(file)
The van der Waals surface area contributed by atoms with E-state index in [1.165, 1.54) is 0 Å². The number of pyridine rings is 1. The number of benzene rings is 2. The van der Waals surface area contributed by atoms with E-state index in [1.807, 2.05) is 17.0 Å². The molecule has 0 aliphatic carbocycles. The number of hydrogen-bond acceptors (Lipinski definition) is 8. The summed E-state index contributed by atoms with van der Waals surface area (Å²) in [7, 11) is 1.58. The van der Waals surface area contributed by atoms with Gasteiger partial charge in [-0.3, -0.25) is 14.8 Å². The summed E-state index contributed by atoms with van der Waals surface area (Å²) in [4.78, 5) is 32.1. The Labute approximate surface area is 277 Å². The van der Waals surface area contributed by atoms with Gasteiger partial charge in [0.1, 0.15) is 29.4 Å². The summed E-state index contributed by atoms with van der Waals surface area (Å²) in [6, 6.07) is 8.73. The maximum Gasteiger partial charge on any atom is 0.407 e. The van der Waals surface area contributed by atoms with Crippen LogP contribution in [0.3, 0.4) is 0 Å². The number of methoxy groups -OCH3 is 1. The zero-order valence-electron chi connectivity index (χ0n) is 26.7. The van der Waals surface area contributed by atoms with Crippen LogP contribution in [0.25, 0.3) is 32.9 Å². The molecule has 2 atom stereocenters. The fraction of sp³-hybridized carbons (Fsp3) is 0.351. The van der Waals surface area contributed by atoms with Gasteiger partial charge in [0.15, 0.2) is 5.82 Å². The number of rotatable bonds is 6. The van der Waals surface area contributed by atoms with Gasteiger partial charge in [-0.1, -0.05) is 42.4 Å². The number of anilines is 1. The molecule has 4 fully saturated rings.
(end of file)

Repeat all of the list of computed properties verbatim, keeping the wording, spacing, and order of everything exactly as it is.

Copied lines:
The van der Waals surface area contributed by atoms with E-state index in [1.165, 1.54) is 0 Å². The number of pyridine rings is 1. The number of benzene rings is 2. The van der Waals surface area contributed by atoms with E-state index in [1.807, 2.05) is 17.0 Å². The molecule has 0 aliphatic carbocycles. The number of hydrogen-bond acceptors (Lipinski definition) is 8. The summed E-state index contributed by atoms with van der Waals surface area (Å²) in [7, 11) is 1.58. The van der Waals surface area contributed by atoms with Gasteiger partial charge in [-0.3, -0.25) is 14.8 Å². The summed E-state index contributed by atoms with van der Waals surface area (Å²) in [4.78, 5) is 32.1. The Labute approximate surface area is 277 Å². The van der Waals surface area contributed by atoms with Gasteiger partial charge in [0.1, 0.15) is 29.4 Å². The summed E-state index contributed by atoms with van der Waals surface area (Å²) in [6, 6.07) is 8.73. The maximum Gasteiger partial charge on any atom is 0.407 e. The van der Waals surface area contributed by atoms with Crippen LogP contribution in [0.3, 0.4) is 0 Å². The number of methoxy groups -OCH3 is 1. The zero-order valence-electron chi connectivity index (χ0n) is 26.7. The van der Waals surface area contributed by atoms with Crippen LogP contribution in [0.25, 0.3) is 32.9 Å². The molecule has 2 atom stereocenters. The fraction of sp³-hybridized carbons (Fsp3) is 0.351. The van der Waals surface area contributed by atoms with Gasteiger partial charge in [0.15, 0.2) is 5.82 Å². The number of rotatable bonds is 6. The van der Waals surface area contributed by atoms with Gasteiger partial charge in [-0.1, -0.05) is 42.4 Å². The number of anilines is 1. The molecule has 4 fully saturated rings.